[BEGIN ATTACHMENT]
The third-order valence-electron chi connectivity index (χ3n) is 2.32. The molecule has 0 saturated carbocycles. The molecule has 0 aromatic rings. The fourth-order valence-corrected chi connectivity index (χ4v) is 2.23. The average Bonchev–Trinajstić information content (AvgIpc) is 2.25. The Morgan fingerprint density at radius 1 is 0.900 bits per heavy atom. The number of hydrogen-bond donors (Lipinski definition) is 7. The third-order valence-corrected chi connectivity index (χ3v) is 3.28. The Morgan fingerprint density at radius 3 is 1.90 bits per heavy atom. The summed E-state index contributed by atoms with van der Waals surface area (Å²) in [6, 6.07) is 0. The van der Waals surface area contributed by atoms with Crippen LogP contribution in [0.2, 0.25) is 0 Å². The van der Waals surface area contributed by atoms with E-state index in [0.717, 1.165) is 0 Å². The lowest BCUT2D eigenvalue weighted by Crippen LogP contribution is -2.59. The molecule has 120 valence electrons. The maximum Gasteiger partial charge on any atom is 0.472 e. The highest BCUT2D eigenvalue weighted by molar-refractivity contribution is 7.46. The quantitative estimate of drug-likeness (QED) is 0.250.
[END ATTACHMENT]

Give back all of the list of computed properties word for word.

The third-order valence-electron chi connectivity index (χ3n) is 2.32. The molecule has 0 saturated carbocycles. The molecule has 0 aromatic rings. The fourth-order valence-corrected chi connectivity index (χ4v) is 2.23. The average Bonchev–Trinajstić information content (AvgIpc) is 2.25. The Morgan fingerprint density at radius 1 is 0.900 bits per heavy atom. The number of hydrogen-bond donors (Lipinski definition) is 7. The third-order valence-corrected chi connectivity index (χ3v) is 3.28. The Morgan fingerprint density at radius 3 is 1.90 bits per heavy atom. The summed E-state index contributed by atoms with van der Waals surface area (Å²) in [6, 6.07) is 0. The van der Waals surface area contributed by atoms with Crippen LogP contribution in [0.2, 0.25) is 0 Å². The van der Waals surface area contributed by atoms with E-state index in [0.717, 1.165) is 0 Å². The lowest BCUT2D eigenvalue weighted by Crippen LogP contribution is -2.59. The molecule has 120 valence electrons. The maximum Gasteiger partial charge on any atom is 0.472 e. The highest BCUT2D eigenvalue weighted by molar-refractivity contribution is 7.46. The quantitative estimate of drug-likeness (QED) is 0.250.